Bootylicious

My foot after 6 weeks and in the boot

I had my 6-week appointment at the hospital today (6 weeks since I had it operated on). I’m on schedule and have moved from a cast to an aircast boot. Looking at my leg today it has definitely shrunk in terms of muscle, but it will be fine to put back on when I get more active again. I was expecting a bit more progress than I got at this stage, but the prognosis from the consultant is to be very cautious.

I had the cast removed and asked the doctor if I’d be OK to return to work now I have this boot. He said no, I needed to stay off for the next 6 weeks whilst I’m still recovering, but I asked him to add to the sicknote that I can work from home on a laptop, so that is what I’ll be doing from next week. He said that mobility wise I’m not going to be able to get to and from work, and get around whilst I’m there. On a positive note he said the stitches are healing/have healed well, and then the plaster technician fitted the boot with 3 wedges initially, removing one every two weeks. In terms of partial weight bearing, which I can now do, the doctor said that I can put 10-15% weight on my foot when I’m up and it’s in the boot – but I have no idea how much this is in real terms so I’ll see how I get on over the next few days.

I then went to see the physiotherapist for the first time – this is where I thought there would be more to do. But she said at this stage post-operation it is still very sensitive and risk of re-rupture is very high if I try to do too much – and she kept pushing the point that I must take it easy. She told me to wiggle my toes daily and bring them forwards and backwards (but not too much), curl my toes inwards and outwards, and slowly bring my ankle up and down too so that it doesn’t stiffen up. This needs to be in very short motions and doesn’t feel like much, but I’m going to do what I’m told as I REALLY don’t want to mess it up.

I can have it out of the boot if I’m sitting down with my foot up, which is nice to let some air get to it and not have the heavy weight on my leg (the boot is heavier than all of the casts I’ve had!). I’m not sure what they said about showering – I think I can shower it now but I’m going to call them tomorrow to check. I would need to sit down in the shower – would be interested to hear what everyone else has been doing. I don’t have a shower over the bath, we’ve got a separate shower. I’ve had a bath every day for 7 weeks with my foot in a black bag, and it’s getting a bit tedious now to be honest. As you can see from the photos above, my foot is pretty dry after 7 weeks in a cast. That’s going to take some cleaning!

The other photo is of my Robocop boot – the little blue pump is what you can use to inflate/deflate the boot to make it fit more/less tightly as you wish. From early experience, I don’t think I’m going to have it inflated too much. The doctor said that every time I move I must have the boot again – and similar to the physiotherapist, he was very forceful with this point. If I fall on it, game over.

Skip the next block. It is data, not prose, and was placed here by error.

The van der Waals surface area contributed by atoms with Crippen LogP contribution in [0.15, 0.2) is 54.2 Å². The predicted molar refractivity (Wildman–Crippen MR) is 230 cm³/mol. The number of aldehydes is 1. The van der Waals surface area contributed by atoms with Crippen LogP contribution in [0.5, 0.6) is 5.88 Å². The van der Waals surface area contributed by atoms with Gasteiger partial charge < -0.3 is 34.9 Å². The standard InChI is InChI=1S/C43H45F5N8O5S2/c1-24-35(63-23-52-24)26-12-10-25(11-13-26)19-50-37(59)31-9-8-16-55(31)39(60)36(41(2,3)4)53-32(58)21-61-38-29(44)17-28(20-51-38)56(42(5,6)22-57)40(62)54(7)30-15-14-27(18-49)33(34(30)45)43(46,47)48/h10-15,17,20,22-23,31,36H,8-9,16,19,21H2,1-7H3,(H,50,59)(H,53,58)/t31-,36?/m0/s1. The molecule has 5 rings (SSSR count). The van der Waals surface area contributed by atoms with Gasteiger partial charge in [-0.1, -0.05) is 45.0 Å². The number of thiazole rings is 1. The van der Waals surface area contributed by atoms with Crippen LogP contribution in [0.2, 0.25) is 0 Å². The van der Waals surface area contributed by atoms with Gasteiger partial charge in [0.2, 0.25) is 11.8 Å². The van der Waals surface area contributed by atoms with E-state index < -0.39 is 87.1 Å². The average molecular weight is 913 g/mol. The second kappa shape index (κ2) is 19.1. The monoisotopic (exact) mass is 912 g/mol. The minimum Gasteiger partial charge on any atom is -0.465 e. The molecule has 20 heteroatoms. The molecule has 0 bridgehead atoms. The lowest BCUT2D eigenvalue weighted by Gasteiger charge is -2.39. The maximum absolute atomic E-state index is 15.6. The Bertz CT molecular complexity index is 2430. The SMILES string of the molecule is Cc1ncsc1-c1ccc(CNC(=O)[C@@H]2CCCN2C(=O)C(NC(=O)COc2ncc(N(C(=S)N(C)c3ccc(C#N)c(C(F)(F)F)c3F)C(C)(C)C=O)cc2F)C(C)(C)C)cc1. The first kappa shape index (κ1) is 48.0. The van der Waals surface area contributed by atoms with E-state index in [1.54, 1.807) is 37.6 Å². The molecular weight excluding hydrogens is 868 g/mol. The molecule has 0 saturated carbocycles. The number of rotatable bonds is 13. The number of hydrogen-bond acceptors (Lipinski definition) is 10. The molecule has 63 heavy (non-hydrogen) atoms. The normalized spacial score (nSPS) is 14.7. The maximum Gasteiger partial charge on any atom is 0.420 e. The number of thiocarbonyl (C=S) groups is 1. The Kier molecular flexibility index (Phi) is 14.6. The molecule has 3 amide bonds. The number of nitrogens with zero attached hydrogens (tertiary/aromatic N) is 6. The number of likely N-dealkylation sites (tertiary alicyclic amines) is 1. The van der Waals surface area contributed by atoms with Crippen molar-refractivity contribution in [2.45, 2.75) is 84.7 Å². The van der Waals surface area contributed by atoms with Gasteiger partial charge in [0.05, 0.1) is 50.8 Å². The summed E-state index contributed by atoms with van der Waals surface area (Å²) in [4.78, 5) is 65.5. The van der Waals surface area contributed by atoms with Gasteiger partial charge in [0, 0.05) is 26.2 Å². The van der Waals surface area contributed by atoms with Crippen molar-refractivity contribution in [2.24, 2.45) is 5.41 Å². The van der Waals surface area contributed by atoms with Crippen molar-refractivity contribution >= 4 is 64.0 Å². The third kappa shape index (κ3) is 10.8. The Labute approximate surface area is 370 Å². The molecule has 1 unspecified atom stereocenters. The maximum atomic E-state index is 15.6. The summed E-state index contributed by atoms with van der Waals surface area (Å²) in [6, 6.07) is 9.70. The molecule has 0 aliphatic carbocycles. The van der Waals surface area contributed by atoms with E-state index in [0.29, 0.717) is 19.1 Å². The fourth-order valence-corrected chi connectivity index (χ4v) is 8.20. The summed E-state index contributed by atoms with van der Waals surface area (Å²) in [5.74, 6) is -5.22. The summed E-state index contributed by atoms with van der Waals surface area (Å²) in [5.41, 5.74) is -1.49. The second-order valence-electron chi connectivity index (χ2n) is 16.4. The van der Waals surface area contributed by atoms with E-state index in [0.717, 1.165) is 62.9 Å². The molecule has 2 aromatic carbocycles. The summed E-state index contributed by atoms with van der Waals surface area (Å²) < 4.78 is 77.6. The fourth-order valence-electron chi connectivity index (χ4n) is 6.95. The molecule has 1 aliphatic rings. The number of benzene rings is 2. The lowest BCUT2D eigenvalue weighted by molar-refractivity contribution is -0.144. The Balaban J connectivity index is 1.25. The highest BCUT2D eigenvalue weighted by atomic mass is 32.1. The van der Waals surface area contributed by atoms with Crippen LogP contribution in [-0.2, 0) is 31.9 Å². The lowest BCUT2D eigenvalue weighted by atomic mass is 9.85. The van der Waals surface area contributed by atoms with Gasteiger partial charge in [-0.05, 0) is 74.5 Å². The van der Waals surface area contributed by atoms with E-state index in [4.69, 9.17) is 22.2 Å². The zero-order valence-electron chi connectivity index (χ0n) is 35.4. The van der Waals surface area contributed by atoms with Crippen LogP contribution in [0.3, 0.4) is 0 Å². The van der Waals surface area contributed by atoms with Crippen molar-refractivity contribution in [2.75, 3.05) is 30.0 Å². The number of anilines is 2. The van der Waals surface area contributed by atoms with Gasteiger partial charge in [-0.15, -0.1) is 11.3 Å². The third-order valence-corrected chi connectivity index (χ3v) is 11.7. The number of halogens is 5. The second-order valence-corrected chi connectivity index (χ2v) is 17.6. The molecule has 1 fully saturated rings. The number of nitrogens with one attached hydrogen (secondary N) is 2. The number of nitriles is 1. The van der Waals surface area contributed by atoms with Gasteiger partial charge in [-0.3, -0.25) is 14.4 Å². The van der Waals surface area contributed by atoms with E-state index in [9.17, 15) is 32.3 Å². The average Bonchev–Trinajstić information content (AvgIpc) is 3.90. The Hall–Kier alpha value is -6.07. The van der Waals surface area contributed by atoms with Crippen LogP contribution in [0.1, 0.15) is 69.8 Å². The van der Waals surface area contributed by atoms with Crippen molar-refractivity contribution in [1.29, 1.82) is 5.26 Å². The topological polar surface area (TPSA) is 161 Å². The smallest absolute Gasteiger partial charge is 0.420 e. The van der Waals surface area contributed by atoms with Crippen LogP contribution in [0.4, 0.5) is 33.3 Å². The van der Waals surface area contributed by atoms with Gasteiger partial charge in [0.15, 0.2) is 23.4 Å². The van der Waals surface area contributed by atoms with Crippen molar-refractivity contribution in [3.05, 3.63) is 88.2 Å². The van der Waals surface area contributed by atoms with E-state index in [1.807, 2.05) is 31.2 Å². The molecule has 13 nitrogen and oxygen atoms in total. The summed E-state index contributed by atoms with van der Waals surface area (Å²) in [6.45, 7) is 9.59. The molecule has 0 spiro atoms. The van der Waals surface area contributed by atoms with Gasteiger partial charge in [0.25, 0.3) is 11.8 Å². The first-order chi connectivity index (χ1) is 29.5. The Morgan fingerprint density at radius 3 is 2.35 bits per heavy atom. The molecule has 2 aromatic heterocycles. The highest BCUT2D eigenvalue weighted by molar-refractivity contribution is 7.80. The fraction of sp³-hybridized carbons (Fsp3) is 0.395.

It feels like a lifetime so far but the doctor pointed out that in the scheme of things, I’m halfway through what is a 12-week rehabilitation, with physio carrying on after that for some time probably.

I have another appointment in two weeks with the doctor to have a wedge removed from the boot and wounds checked, and another appointment the day after with the physios in the hospital gym. I’m hoping the physio will be stepped up quite a bit at that point, but they seem to be taking it particularly cautiously at the moment. I’m just going to do what I’m told as I don’t want to make it worse. The physio said to just look at it as a series of steps and don’t look beyond the next appointment, and it will make things a lot easier.

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2 thoughts on “Bootylicious

  1. tim says:

    congrats on the boot! is there a legitimate way to gauge 10-15%? does that mean you put yourself at risk at 25%? these protocols are beyond ridiculous. when i get my boot i’m going to listen to my body and put as much weight on it as i can bear. worst case scenario is its too painful or weak and i make the necessary adjustments. best case scenario i’m off crutches within a week.

  2. I’ve found it difficult over last 24 hours to put it down too much. I spoke to a friend who is an orthopaedic nurse and she said that it basically means I can stand on my tiptoes, still using crutches and bearing majority of weight on my good leg. I think it’s mainly to get used to the sensation of putting it down again really, and the percentages are (I’m hoping) a rough way of trying to explain it rather than a precise diagnosis. I do think a lot depends on your own personal situation and recovery, so they may tell you to bear more depending on how things are going. We’ll get there eventually!

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